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Decision interferes with jury role in punitive damages, trial lawyers say

Chicago Daily Law Bulletin
By Bethany Krajelis
Law Bulletin staff writer

SPRINGFIELD – An individual’s right to have a jury decide damages is at risk if the Illinois Supreme Court does not reverse an appellate court ruling that sharply reduced a punitive damages award, the state’s trial lawyers argue.

In a friend of the court brief, the Illinois Trial Lawyers Association has urged the justices to send the state’s reviewing courts a clear message that it is not their place to disturb jury awards.

The group has joined the plaintiff in Jerry Slovinski v. James Elliott in asking the court to reinstate the jury’s $2 million award for punitive damages.

“If allowed to stand, the holding … threatens to reverse the value we place on permitting a jury of ordinary citizens to collectively determine that which will fairly compensate, that which will fairly punish and that which will adequately deter future harm,” the trial lawyers’ brief contends.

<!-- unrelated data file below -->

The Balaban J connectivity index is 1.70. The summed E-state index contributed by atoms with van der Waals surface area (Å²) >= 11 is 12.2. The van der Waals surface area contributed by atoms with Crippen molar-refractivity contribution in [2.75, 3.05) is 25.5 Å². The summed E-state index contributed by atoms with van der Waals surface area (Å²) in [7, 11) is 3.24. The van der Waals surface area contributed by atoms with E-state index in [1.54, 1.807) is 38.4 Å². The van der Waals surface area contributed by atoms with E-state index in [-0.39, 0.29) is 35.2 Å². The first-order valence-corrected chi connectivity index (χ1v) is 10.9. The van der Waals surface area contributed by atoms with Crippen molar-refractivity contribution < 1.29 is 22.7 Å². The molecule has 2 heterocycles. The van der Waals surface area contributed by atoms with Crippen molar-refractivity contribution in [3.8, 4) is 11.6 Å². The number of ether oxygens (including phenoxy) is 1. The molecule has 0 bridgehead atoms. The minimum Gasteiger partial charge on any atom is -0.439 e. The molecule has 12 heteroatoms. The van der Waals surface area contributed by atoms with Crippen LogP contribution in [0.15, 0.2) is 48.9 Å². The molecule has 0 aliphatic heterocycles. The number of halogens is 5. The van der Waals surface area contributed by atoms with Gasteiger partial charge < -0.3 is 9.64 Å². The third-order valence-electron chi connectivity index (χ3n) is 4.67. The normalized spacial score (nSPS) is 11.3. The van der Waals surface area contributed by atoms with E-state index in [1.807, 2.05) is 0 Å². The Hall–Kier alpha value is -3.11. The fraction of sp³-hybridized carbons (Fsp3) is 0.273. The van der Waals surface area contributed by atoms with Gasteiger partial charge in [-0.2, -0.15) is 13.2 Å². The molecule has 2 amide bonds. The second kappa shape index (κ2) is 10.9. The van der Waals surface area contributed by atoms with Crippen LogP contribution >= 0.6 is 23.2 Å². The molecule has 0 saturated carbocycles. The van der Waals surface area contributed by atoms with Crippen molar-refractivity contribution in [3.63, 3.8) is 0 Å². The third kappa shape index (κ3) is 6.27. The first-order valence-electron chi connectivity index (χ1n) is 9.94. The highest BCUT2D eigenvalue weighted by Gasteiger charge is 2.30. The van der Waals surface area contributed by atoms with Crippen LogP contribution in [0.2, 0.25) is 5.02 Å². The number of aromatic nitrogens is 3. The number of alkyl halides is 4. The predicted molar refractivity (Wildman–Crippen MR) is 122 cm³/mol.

Tom Leahy, the attorney who recently represented Slovinski in arguments before the justices, said that the lower courts abused their discretion by reducing the jury’s award in the defamation case.

A Cook County jury awarded his client $2 million in punitive damages and $81,600 in compensatory damages. The trial judge reduced the punitives award to $1 million and the 5th District Appellate Court further reduced it to $81,600, equal to the compensatory damages.

ITLA’s brief asserts that while Supreme Court Rule 366 allows reviewing courts to order the entry of a remittitur, the rule is strict in saying that they should enter only an order “that ought to have been given or made” in the trial court.

In this case, the appeals panel did not analyze the trial court’s reduction for an abuse of discretion before it made a reduction of its own, the brief contends.

Leahy said that, before a trial court replaces a jury verdict, it must find “that the verdict was a result of passion, prejudice, bias or corruption,” a standard that was adopted in Deal v. Byford, 127 Ill. 2d 192, 204, 537 N.E.2d 267, 272 (1989).